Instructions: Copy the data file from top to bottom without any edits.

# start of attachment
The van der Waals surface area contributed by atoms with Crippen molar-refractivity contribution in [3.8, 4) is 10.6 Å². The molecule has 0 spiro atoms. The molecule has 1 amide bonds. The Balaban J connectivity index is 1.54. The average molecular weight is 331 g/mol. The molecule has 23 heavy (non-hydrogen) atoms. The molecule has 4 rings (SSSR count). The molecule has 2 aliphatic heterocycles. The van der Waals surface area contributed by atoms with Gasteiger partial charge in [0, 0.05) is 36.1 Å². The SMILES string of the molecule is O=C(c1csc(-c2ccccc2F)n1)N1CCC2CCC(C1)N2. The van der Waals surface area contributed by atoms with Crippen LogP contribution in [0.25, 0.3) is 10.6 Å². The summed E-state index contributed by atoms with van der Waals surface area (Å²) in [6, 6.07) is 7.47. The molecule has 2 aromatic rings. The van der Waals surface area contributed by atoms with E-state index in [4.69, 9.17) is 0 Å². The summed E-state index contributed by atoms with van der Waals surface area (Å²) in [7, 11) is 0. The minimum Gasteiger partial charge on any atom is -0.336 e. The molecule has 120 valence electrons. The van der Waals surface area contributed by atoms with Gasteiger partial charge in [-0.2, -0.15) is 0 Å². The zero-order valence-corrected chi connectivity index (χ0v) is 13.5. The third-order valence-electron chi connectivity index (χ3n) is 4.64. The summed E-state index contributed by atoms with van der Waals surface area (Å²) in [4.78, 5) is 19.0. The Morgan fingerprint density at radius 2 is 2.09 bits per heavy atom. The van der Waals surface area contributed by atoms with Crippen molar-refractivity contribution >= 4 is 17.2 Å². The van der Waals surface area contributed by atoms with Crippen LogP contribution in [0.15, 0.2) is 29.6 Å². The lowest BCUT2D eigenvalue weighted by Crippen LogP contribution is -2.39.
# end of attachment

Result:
The van der Waals surface area contributed by atoms with Crippen molar-refractivity contribution in [3.8, 4) is 10.6 Å². The molecule has 0 spiro atoms. The molecule has 1 amide bonds. The Balaban J connectivity index is 1.54. The average molecular weight is 331 g/mol. The molecule has 23 heavy (non-hydrogen) atoms. The molecule has 4 rings (SSSR count). The molecule has 2 aliphatic heterocycles. The van der Waals surface area contributed by atoms with Gasteiger partial charge in [0, 0.05) is 36.1 Å². The SMILES string of the molecule is O=C(c1csc(-c2ccccc2F)n1)N1CCC2CCC(C1)N2. The van der Waals surface area contributed by atoms with Crippen LogP contribution in [0.25, 0.3) is 10.6 Å². The summed E-state index contributed by atoms with van der Waals surface area (Å²) in [6, 6.07) is 7.47. The molecule has 2 aromatic rings. The van der Waals surface area contributed by atoms with E-state index in [4.69, 9.17) is 0 Å². The summed E-state index contributed by atoms with van der Waals surface area (Å²) in [7, 11) is 0. The minimum Gasteiger partial charge on any atom is -0.336 e. The molecule has 120 valence electrons. The van der Waals surface area contributed by atoms with Gasteiger partial charge in [-0.2, -0.15) is 0 Å². The zero-order valence-corrected chi connectivity index (χ0v) is 13.5. The third-order valence-electron chi connectivity index (χ3n) is 4.64. The summed E-state index contributed by atoms with van der Waals surface area (Å²) in [4.78, 5) is 19.0. The Morgan fingerprint density at radius 2 is 2.09 bits per heavy atom. The van der Waals surface area contributed by atoms with Crippen molar-refractivity contribution >= 4 is 17.2 Å². The van der Waals surface area contributed by atoms with Crippen LogP contribution in [0.15, 0.2) is 29.6 Å². The lowest BCUT2D eigenvalue weighted by Crippen LogP contribution is -2.39.